My two cents then..
What bitless to use depends just as much on the horse and riding as when you chose what bit to use. Good things with bitless
is that the horse doesn't have to have anythig in the mouth, some horses can loose focus on the rider because they can only think of the bit (which should be trained away tho I guess) and if the horse has a mouth problem it's good to use a bitless alternative at least untill the mouth gets fixed.
They're easier to see if they fit the horse and to find the right size and thickness.
You don't have to warm the bitless in cold days.
The horse can easly eat with it if you just loosen the noseband. (In case of a break or so)
When working with a curb bit, a bitless option for the snaffle effect is great since you only need one bit in the horses mouth.
It is often easier for a green horse to understand preassure on the nose (similiar to a halter which they're used to) than preassure in the mouth; so bitless can be a good idea to start a green horse in and later on when the horse has gotten used to the extra weight and weird stuff on his back, you can ride with both the bitless and the snaffle while introducing the bit. Less good things with bitless
is that lots of people just take one without really knowing how t works.
It's not always allowed in shows.
People use bitless instead of finding out what's wrong in the horses mouth.
People use bitless instead of teaching the horse to accept the bit (which can cause problems if others have to ride it or so on)
Some bitless is hard to work the horse correctly in.
People might think bitless is so nice, they get harsher in their hands than with a bit.
I'm all for bitless if it's used right, but I'm not against bits.
My favourite bitless is the muserola (without studs) or a riding cavesson since they're (as far as I know) the best bitless for replacing the snaffle when you work your horse in dressage.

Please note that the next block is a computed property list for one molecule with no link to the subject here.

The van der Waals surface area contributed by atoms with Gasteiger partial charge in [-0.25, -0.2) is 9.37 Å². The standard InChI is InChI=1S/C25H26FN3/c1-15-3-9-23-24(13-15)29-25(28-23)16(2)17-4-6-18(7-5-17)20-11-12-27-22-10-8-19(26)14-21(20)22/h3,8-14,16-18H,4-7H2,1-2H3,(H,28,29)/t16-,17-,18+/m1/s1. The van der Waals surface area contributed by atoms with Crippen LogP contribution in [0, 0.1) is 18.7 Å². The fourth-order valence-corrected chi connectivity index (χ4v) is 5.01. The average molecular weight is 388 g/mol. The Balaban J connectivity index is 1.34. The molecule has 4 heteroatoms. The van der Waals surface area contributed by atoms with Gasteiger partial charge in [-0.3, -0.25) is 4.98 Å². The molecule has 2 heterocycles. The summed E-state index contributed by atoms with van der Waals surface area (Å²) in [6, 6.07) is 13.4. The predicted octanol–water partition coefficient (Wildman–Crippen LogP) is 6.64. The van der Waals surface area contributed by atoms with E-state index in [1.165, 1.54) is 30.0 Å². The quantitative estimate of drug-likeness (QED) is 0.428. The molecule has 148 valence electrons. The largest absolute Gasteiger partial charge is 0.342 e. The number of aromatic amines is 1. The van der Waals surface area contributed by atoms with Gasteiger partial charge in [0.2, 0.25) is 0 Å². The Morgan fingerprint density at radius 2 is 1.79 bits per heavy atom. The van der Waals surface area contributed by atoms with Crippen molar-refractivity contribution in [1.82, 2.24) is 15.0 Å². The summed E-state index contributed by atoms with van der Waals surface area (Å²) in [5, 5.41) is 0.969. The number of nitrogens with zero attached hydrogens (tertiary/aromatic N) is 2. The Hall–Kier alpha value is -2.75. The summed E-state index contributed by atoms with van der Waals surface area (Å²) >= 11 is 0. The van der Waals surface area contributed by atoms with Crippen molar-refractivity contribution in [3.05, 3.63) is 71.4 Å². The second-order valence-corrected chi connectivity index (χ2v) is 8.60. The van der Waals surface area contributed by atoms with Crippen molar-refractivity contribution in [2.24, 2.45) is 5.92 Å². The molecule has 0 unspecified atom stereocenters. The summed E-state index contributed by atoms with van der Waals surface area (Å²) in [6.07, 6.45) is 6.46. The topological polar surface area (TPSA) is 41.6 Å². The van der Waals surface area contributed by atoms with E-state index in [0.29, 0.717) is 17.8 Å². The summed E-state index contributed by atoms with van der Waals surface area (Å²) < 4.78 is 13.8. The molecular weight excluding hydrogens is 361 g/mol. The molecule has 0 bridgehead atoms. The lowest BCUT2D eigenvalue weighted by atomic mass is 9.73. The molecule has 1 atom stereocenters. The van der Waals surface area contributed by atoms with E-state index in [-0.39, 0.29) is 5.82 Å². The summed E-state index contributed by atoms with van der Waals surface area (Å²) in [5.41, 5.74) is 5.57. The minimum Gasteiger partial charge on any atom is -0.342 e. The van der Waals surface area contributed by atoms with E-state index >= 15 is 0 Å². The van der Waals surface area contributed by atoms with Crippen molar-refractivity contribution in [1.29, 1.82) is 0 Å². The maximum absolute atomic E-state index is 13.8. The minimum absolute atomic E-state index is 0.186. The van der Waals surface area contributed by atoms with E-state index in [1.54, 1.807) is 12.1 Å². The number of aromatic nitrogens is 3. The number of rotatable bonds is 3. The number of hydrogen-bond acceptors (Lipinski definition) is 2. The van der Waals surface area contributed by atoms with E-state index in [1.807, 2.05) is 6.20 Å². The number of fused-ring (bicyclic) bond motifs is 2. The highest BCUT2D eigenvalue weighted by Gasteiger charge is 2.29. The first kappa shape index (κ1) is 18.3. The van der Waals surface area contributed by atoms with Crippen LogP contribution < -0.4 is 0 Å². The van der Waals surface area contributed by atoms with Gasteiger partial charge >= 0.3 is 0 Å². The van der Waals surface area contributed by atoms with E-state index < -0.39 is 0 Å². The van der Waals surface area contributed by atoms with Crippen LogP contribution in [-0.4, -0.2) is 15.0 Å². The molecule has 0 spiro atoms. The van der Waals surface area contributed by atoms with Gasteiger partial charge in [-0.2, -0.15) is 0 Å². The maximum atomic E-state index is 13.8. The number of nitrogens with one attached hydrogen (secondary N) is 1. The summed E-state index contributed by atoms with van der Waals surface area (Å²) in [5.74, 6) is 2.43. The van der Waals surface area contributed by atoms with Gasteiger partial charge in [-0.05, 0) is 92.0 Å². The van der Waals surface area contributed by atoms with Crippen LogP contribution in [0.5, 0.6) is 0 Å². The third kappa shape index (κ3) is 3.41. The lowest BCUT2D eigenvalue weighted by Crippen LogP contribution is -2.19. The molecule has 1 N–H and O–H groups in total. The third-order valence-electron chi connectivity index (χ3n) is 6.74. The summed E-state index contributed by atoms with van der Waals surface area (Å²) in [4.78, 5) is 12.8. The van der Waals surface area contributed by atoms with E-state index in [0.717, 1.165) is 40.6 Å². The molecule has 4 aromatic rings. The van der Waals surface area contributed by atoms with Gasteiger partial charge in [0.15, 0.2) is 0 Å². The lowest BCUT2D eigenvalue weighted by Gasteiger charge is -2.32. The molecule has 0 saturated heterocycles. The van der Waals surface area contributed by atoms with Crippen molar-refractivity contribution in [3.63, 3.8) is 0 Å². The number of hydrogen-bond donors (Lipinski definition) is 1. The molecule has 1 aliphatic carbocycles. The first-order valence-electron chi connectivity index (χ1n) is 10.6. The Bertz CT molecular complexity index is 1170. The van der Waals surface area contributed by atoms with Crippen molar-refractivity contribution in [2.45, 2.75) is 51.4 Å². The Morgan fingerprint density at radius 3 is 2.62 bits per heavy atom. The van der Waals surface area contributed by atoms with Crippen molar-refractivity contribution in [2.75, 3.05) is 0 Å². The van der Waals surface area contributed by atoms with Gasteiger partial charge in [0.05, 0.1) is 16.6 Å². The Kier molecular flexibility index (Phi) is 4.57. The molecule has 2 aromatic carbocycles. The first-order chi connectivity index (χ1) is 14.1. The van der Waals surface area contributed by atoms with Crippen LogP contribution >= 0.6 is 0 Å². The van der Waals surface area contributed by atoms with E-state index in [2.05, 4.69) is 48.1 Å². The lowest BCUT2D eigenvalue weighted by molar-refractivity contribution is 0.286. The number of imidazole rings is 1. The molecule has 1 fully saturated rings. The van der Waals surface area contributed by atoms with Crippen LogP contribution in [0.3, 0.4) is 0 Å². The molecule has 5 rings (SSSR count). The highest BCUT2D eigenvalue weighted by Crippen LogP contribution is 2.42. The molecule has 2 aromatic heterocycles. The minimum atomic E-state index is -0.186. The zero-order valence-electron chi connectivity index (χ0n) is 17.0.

If you're not interested in dresage, a sidepull is good. You can work with it if you need to but it's not as precise as the muserola, and it's a bit gentler if you're just going to trail ride and have a sensetive horse.
Riding cavessons is great for beginner riders or beginner horses, sice you can attatch a lead rope to the middle ring and thus have a fair deal of controle from the ground without disturbing the riders aids or mess with different headstalls unless it's necessary.
Hackamores (mechanical) isn't too clear to me, they're the best option for a bitless curb there is, but too many people use it as a first bitless since they think they need the shanks for controle..and that's like putting a curb on a green horse.
I don't know much about bosals but I imagine them to be difficult to bend and flex in, and they don't really have the curb effect either, but I think they're good if the horse knows neck reining. As I said tho, I've only tried it a few times and don't know it too well.
The ''bitless bridle'' and others like it, with running straps that squeese the horse just doesn't make sense to me. Some horses work in them.
The parelli hackamore is ''just'' a rope halter. Nothing wrong with that, I've ridden a lot in those and they work. But I imagine it being hard to ask for flexion or collection in them. I guess they could be good when riders need to train their seat and stop using their hands too much.
Did I miss anything now?
Anyway.. bits should be handeled carefully and so should bitless. Both are meant for communication rather than force.
it acts the same way as a bosal does, yet doesn't have the rawhide nose thing (which I guess is the bosal)...yet it has the two knots as pressure points instead.
I did not post that I used the Parelli Hackamore to start a debate, so don't bother trying to start one (not pointing it entirely at you)...I simple stated that i use it, and it works great....giving my opinion on that brand because I've used it.
Sorry but I just have to say this; it does not work like a bosal since the nosepart is yielding while the bosal is stiff. Not saying you shouldn't ride with it, but it's still a halter.
- English bitless (basically a sidepull, but for English horses)
Please show a picture of that? :)